Theater

  • Trying

    Trying, written by Joanna McClellan Glass, was inspired by the Canadian playwright’s relationship with Judge Francis Biddle – private secretary to Supreme Court Justice Oliver Wendell Holmes, Attorney General under President Franklin D. Roosevelt and the primary American judge at the Nuremberg Trials – in his last declining year. The Milwaukee Chamber Theater appropriately places […]

  • Indian Blood

    By Carrie Beilke Without awkward family gatherings, the holidays would just be a time to eat turkey and spend too much time at the mall. The Boulevard Theater’s presentation of A.R. Gurney’s Indian Blood is an intimate peek into one such Christmas, with plenty of dysfunctional family members, arguments and wholesome helpings of Americana to […]

  • The 25th Annual Putnam County Spelling Bee

    The spelling bee dates back to the early nineteenth century, and what may have started as a celebration of literacy in a largely agrarian nation has become a common feature of childhood culture familiar to people all over the country. One slice of Americana meets another in The 25th Annual Putnam County Spelling Bee — […]

  • As You Like It

    By Tracy Doyle As You Like It, one of William Shakespeare’s most popular pastoral comedies, has long sparked debates over its merits. Wisconsin Lutheran College’s production is no exception. The play is set in what is most likely France and opens after Fredericke, the younger brother of the reigning duke, has usurped the dukedom and […]

  • How do you measure ten years?

    It was almost an overnight success — an iconic piece of Broadway that infected the hearts and minds of thousands. Personally, I don’t see the appeal. I tend to agree with Cintra Wilson who once described it as “Cats with AIDS.” Think of it what you will, there is no denying the fact that Rent […]

  • Seven Guitars

    By Jill Gilmer Who would believe that backyard banter could capture the soul of an entire people struggling to realize their dreams in the wake of economic and political oppression? This was the ambitious goal of August Wilson’s elegantly-written Seven Guitars, which opened University of Wisconsin-Milwaukee’s fall season Tuesday night. Seven Guitars is part of […]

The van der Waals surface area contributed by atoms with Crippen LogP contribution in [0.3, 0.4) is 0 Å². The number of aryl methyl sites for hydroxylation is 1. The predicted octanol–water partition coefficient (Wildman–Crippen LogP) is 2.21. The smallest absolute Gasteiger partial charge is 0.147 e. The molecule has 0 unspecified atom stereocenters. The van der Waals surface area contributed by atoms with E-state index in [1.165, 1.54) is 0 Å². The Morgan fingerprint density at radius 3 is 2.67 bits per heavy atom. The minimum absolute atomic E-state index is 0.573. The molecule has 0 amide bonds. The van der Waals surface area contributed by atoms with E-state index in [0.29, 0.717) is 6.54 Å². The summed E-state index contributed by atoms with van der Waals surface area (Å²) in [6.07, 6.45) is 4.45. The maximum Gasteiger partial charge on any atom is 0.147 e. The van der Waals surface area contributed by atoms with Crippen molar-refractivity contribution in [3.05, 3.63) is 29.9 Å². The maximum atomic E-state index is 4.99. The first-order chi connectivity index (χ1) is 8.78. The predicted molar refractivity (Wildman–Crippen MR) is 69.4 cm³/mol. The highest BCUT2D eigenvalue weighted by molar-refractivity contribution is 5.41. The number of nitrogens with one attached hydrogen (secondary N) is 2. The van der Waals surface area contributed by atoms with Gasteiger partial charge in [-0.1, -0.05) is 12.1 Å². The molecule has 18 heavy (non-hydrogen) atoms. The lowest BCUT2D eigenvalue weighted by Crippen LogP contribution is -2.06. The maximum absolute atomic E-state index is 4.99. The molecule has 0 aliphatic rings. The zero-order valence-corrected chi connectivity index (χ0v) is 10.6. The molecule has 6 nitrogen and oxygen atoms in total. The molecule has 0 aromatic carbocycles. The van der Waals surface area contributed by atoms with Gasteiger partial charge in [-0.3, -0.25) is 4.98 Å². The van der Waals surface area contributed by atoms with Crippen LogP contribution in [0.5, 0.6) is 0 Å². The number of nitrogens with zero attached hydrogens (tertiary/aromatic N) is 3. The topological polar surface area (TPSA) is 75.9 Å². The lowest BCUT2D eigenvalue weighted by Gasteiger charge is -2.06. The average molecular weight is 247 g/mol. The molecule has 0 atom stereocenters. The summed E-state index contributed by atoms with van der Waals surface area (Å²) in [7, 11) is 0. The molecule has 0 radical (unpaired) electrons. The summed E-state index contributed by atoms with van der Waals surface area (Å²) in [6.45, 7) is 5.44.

• The Quiltmaker’s Gift

    A kaleidescope of hues in imaginative sets and costume design delights the eyes in The Quiltmaker’s Gift, presented at First Stage Children’s Theater. The whimsical details in this musical fable will capture the attention of a younger audience, but adults will smile along with throughout the 90 minutes. Based on the picture book by Jeff […]

  • Talking Heads

    Angela Iannone in Talking Heads Alan Bennett’s Talking Heads, a series of six monologues, was so succesful in its incarnation on BBC television that it is living another life in live theatre. Milwaukee Chamber Theatre brings these monologues to the stage in two alternating programs at the Broadway Theatre’s main stage this month. The show […]

  • The Woman in Black

    Renaissance Theaterworks revives the classic art of scary storytelling with Stephen Mallatratt’s wildly successful The Woman In Black. Based on the novel by Susan Hill, The Woman In Black tells the story of a man trying to escape ghostly events his past that have haunted him for years. The play, one of the longest-running productions […]

  • HA!

    In Tandem Theatre Company marks their 10th Anniversary with the Midwest premiere of HA! Along with this premiere, the company also debuts their permanent residence at Tenth Street Theater, a few steps underground below a red brick church on Wisconsin Avenue near Marquette University. By opening weekend, In Tandem had finally received temporary occupancy. But […]

  • Cryptogram

    FINAL WEEK!

    By Tracy Doyle Windfall Theatre’s latest venture is a bold attempt at staging a very intriguing and challenging piece of drama, David Mamet’s Cryptogram. Mamet’s work, famous for its frequent interruptions, trail-offs and swear words, is often difficult to nail, but Windfall comes close with this production. And although some of the clues in this […]

  • An Interview with Paul Robeson

    By Jill Gilmer Interviewer: “Why did you stop making films?” Paul Robeson: “Because little Negro girls go to the movies looking forward to experiencing fantasy. But when they come home, they feverishly try to rub the color off of their skin.” The excerpt above is one of the provocative question & answer segments from An […]